December 28 I Wednesday
“And if the Spirit of Him who raised Jesus from the dead is living in you, He who raised Christ from the dead will also give life to your mortal bodies because of His Spirit who lives in you.” —Romans 8:11
We may have been caught up in all kinds of idolatry, but it is not enough to simply remove them from our lives. It will not address the need that lies underneath, and if they are not replaced, they will come back.
Paul emphasizes the resurrection of Jesus Christ, not just as a historical event that happened in a particular place at a particular time, but as a daily relationship with the living Christ. His message was that the void in our lives needed to be filled with truth and life, which can only be found in Jesus Christ. He writes, “For if, while we were God’s enemies, we were reconciled to Him through the death of His Son, how much more, having been reconciled, shall we be saved through His life!” (Romans 5:10). The cross of Christ is what reconciles us to God, and brings us into a living, active relationship with Him.
To the philosophers in Athens, Paul makes three valid points in contrasting idol worship with the living Christ. Firstly, Christ is not served by human hands as if He needed anything, because it is He alone who gives life and breath. The operative word here is “give.” Idols demand from us, which will eventually exhaust and drain us as we cater to them. Many people are still trying to live off what Christ did on the cross for us 2,000 years ago. Yet, they fail to realize that Jesus is active and we depend on Him as our resource and strength in the Christian life.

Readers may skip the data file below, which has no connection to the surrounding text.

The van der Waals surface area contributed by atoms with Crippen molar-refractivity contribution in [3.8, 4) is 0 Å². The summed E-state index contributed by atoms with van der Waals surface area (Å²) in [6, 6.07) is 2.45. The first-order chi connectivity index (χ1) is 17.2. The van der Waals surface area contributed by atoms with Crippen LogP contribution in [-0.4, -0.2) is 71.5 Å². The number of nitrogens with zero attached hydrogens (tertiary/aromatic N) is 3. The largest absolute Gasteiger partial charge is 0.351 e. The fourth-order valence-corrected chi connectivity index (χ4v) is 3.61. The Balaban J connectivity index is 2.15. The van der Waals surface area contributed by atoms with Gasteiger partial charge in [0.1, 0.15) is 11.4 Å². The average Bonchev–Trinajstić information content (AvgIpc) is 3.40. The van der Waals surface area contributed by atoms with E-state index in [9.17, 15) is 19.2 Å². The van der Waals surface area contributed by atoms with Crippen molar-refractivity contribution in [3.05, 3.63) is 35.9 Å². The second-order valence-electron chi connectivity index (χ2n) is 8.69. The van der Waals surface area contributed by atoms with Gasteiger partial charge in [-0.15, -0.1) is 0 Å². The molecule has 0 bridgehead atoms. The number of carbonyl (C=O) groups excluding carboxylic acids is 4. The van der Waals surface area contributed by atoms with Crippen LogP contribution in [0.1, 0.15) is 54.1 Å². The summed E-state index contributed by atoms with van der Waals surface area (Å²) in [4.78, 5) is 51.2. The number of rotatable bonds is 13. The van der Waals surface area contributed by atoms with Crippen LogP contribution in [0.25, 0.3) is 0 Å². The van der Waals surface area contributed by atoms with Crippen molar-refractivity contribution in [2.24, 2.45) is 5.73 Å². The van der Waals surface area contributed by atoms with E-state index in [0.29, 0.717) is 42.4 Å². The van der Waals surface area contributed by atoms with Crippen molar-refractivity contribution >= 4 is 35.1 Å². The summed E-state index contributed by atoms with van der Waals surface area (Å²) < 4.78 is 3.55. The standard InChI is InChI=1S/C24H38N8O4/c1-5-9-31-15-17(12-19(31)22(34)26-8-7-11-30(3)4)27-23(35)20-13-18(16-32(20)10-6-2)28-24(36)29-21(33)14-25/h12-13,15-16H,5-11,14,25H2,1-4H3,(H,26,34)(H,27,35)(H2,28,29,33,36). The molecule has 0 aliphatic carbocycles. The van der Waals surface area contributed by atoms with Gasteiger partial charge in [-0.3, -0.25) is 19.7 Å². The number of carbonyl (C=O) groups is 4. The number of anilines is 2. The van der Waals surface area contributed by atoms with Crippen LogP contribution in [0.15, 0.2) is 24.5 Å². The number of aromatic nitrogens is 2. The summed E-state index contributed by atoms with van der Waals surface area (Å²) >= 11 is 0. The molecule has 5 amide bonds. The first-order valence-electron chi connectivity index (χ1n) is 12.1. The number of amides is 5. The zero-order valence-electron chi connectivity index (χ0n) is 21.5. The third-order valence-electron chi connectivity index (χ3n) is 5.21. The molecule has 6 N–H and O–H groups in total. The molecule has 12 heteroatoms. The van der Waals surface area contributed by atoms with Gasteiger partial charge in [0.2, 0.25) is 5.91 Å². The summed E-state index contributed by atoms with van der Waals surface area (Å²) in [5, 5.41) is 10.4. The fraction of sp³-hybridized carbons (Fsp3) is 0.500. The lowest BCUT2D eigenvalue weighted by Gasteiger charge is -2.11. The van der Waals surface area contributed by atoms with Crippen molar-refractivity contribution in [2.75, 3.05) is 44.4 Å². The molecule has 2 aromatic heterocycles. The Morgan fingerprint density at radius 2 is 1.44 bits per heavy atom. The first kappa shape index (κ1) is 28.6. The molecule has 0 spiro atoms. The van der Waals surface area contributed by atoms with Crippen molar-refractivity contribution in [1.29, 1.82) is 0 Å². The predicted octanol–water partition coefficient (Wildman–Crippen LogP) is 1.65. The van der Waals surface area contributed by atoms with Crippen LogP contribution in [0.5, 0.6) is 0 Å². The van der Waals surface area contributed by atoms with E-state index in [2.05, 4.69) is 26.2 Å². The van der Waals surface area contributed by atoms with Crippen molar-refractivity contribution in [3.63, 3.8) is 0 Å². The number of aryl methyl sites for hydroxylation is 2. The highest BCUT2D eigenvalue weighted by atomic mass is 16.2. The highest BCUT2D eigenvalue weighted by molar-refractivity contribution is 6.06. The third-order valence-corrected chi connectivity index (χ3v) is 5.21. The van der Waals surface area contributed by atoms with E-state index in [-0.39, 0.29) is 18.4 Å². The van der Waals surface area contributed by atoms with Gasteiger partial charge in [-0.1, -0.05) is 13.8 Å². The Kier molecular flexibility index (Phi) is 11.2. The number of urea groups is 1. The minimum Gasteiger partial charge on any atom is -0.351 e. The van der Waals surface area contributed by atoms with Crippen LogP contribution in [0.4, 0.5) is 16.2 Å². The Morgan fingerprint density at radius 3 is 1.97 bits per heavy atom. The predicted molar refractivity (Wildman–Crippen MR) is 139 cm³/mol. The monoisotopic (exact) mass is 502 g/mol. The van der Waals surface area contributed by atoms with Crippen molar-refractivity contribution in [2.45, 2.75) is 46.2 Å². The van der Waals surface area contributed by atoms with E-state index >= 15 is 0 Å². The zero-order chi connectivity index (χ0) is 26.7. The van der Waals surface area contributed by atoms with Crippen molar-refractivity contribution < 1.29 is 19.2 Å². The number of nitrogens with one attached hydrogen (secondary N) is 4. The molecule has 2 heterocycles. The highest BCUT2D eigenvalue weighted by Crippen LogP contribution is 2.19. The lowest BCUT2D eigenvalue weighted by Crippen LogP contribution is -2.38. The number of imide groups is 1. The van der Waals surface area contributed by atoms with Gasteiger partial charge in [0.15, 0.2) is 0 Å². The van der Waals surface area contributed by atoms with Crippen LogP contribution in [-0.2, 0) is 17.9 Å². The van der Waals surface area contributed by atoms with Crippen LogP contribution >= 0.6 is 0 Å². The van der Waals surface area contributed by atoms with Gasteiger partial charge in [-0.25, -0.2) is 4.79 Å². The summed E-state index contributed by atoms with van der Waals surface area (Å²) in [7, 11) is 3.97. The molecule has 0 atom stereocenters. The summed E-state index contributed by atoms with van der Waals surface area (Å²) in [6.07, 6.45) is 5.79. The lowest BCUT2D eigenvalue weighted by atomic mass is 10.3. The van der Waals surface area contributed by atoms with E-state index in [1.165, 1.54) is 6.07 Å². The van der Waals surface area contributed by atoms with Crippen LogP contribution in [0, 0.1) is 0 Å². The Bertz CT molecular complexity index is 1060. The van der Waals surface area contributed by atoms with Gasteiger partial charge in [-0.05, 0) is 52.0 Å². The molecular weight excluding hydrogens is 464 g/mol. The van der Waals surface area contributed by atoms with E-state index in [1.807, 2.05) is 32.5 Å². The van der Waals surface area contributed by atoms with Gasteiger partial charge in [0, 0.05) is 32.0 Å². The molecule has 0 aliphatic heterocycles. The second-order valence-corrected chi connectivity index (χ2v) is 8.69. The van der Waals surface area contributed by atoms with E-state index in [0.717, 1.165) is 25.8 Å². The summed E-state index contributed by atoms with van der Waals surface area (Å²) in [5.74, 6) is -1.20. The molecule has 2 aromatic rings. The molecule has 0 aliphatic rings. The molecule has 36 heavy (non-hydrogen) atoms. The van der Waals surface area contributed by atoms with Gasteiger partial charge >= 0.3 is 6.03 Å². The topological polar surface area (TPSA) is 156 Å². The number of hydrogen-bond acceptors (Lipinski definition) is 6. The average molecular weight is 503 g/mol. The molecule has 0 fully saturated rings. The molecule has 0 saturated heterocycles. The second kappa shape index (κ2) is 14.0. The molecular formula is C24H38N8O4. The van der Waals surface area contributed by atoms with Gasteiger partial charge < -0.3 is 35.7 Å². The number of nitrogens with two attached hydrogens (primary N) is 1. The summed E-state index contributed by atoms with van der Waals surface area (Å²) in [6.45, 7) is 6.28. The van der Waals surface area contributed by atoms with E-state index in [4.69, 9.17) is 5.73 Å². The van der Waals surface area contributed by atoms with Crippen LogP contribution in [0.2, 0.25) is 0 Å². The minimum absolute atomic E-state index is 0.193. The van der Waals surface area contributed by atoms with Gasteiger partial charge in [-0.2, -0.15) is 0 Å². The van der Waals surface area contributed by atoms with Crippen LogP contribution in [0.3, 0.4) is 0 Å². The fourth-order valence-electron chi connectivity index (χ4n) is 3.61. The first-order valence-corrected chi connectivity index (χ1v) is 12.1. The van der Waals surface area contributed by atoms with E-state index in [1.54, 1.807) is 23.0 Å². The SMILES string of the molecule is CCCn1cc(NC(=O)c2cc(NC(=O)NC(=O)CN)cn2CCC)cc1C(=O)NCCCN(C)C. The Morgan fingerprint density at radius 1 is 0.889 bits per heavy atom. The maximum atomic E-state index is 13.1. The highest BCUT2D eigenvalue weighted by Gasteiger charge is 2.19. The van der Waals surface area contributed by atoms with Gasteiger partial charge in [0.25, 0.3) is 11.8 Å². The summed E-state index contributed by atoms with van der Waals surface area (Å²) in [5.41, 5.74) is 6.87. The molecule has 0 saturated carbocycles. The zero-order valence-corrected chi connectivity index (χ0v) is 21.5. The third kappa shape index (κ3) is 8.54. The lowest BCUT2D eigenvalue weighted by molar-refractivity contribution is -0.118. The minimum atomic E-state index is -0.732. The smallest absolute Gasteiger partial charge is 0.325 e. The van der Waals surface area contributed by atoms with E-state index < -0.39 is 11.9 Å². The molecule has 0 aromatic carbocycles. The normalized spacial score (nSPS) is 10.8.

Secondly, unlike idol worship, the initiative lies with Jesus. He said, “For the Son of Man came to seek and to save the lost” (Luke 19:10). It is a wonderful thing to be described as lost, because that places immense value on every one of us. God is seeking us and He places within our hearts unfulfilled desires so that we seek Him. In His love for us, He engineers our lives and circumstances so we reach the point where we know we need Him.
Thirdly, Paul says, “For in Him we live and move and have our being” (Acts 17:28). In other words, our Christian lives need to be characterized by enjoying fellowship with God and spending time in His Word. Our hearts are nurtured and warmed by His presence. To neglect time alone with God will leave us vulnerable to appetites that are destructive. Whether it is materialism, egotism, eroticism, self-image or power, these will chew us up and spit us out, because we are actually looking for fellowship with God. Christ lives in us to replace all that we need with all that He is. Only Christ alone satisfies the unfulfilled desires of our hearts.
Prayer: Dear Lord Jesus, thank You that Your life within me is what satisfies my every need. I pray for a deeper relationship with You. Amen!